The issue is not private vs. public Unless religious school is the issue. Religious schools aside which parents should pay more for, since religion is an extra topic not covered by public schools, the issue is whether schools private or public are meeting the nation’s and society’s and parental needs in preparing taxpayer’s children for the tomorrows they will face.

Many private schools offer evidence that more money improves education as they pay their teachers more, have smaller size class numbers, and many more material provisions. It would be natural to expect such private schools to produce a better educated student.

But, the minute one advocates for all private schools, you are back to a public school system for all intents and purposes. And, the minute private schools in low income districts attempt to compete with public schools with their own buses, a proportional share of special needs students and campus accommodations for them, that private school loses advantage over public schools.

So, the issue is not private vs. public, it is equal resources to provide high quality education even to those with special needs. And obviously, in low income school districts, the resources are not equal to match quality education in better resourced school districts.

Posted by: David R. Remer at November 15, 2007 7:20 PM
Comment #238496

David and Jim,

both of you are arguing about a monetary/choice issue, or at least that is what it seems to me. I am a wholehearted, fully invested believer in school choice. But at the same time, public education, that is traditional public schools are in a pinch.

The issue is not really a lack fo resources, at least not right now. The issue is, and really always has been, resource allocation. It takes an average (real average) of some $9,000 per student per year to education a child in this country. That represents a nearly 400 percent increase from 40 years ago. At the same time there has not been a 400 percent increase in school effectiveness.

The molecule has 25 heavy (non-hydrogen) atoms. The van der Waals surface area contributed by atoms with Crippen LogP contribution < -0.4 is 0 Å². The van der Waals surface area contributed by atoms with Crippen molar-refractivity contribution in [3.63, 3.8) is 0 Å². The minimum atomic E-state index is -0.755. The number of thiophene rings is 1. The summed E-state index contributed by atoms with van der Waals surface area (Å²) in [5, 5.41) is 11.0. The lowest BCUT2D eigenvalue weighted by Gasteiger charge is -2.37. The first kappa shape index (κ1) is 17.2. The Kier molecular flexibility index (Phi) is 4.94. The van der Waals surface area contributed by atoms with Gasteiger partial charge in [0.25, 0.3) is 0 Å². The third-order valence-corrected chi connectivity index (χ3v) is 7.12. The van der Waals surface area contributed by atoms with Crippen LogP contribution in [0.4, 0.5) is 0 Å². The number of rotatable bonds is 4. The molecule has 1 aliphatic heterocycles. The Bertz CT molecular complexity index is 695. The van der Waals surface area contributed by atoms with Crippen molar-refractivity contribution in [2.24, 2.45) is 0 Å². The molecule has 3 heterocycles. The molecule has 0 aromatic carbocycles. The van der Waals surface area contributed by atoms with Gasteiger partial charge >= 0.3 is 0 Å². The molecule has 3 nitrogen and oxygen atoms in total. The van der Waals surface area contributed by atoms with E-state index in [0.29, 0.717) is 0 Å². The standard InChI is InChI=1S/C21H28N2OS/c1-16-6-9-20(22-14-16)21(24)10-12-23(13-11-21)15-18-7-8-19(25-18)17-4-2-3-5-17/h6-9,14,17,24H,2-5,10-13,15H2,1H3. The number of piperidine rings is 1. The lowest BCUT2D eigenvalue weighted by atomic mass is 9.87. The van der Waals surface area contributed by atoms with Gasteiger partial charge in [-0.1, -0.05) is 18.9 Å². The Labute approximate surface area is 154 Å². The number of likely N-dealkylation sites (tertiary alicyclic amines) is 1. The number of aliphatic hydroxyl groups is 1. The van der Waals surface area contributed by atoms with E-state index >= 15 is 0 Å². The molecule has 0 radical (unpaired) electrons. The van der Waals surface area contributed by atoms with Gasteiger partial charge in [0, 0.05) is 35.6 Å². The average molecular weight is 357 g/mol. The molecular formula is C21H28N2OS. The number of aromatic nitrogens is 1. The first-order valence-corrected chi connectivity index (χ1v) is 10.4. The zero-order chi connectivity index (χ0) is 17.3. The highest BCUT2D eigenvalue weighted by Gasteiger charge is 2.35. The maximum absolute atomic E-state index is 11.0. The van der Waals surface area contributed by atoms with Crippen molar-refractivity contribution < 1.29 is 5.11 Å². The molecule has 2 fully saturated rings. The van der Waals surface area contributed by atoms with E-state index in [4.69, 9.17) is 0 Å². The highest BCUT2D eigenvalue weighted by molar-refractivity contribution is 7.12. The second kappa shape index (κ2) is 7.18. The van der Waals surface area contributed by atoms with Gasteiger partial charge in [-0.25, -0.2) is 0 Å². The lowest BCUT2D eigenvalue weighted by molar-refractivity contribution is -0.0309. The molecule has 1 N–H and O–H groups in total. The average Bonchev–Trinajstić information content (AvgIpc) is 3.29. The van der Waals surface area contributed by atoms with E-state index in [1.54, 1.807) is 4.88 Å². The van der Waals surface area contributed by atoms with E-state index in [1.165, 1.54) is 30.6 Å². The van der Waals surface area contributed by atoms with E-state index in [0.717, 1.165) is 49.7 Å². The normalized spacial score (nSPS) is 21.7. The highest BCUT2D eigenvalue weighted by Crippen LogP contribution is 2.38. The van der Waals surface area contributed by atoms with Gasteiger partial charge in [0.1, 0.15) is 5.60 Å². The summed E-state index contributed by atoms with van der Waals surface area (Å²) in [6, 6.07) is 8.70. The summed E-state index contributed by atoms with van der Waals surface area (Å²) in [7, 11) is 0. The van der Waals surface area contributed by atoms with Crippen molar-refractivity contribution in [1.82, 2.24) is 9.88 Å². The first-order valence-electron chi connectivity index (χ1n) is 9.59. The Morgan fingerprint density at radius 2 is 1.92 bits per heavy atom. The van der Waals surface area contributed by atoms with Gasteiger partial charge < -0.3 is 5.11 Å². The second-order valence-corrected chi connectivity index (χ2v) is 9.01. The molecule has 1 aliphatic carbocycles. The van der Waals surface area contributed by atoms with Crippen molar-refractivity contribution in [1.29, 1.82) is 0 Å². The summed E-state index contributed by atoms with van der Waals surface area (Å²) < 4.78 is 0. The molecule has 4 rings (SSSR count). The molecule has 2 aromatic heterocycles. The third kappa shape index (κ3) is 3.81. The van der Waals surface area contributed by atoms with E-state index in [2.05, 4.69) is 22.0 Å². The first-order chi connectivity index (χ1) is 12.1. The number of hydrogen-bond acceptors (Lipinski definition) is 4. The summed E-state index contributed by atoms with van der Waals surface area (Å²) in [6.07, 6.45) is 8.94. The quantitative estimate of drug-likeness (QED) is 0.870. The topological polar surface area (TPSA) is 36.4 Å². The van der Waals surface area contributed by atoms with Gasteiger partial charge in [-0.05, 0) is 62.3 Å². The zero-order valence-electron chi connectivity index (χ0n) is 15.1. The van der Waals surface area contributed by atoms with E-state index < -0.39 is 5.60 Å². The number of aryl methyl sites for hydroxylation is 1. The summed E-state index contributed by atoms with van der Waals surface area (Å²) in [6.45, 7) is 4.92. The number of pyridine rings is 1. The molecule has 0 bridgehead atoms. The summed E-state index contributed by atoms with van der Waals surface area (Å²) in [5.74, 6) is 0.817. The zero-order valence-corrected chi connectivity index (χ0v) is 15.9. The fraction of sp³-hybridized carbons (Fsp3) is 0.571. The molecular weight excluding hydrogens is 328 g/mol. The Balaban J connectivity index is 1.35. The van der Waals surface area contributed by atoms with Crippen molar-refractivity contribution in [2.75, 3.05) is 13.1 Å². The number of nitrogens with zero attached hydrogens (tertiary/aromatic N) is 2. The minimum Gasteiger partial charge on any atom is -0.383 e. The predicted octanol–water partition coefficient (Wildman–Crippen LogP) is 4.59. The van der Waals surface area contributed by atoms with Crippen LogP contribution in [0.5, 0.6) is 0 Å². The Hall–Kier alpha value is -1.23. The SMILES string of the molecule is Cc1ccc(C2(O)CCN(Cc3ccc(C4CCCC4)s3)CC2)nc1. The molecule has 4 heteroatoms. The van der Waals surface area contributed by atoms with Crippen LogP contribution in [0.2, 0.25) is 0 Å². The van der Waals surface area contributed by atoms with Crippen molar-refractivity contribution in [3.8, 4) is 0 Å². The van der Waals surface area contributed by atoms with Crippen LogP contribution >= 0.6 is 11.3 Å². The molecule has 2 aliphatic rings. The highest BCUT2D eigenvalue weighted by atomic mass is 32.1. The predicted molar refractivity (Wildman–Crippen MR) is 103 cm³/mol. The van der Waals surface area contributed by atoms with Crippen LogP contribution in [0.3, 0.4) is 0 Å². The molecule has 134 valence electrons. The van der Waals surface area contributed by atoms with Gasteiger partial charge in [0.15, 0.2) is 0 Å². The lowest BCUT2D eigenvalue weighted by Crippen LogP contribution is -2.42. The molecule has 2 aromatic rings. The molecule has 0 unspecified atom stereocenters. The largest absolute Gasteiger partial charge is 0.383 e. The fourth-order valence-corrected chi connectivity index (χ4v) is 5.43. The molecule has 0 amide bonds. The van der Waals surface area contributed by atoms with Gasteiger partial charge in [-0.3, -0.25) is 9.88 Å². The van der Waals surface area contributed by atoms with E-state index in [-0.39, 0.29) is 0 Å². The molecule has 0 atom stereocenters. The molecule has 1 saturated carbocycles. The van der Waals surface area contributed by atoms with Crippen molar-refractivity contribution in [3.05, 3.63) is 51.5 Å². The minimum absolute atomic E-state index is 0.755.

But interesting, David makes the point that low income school districts, the resources are not equivalent to provide a quality education. But that assumes that resources are the only or detrminative factor in education success. If you want data that resources does not mean quality education, you need to look no farther than our nation’s capital. DC public schools spend nearly $15,000 per pupil and have some of the most dismal schools.

I don’t think private schools only is a solution, nor do I think public education must necessarily be the norm. There is room for both, as well as charter schools, homeschooling and other as yet to be determined educational models.

Here is another idea to think about? Most state consitutions read that the state government shall provide for a system of public education. It does not say the state government shall provide a system of public education. What if the state simply got out of the business of providing a school system and instead provided a certain amount of money for each child to attend a school of their choice?

Posted by: Matt Johnston at November 15, 2007 10:42 PM
Comment #238498

Matt said: “But interesting, David makes the point that low income school districts, the resources are not equivalent to provide a quality education. But that assumes that resources are the only or detrminative factor in education success.”

Matt, how do you jump from “resources are not equivalent” to “resources are the ONLY determinative factor in education success”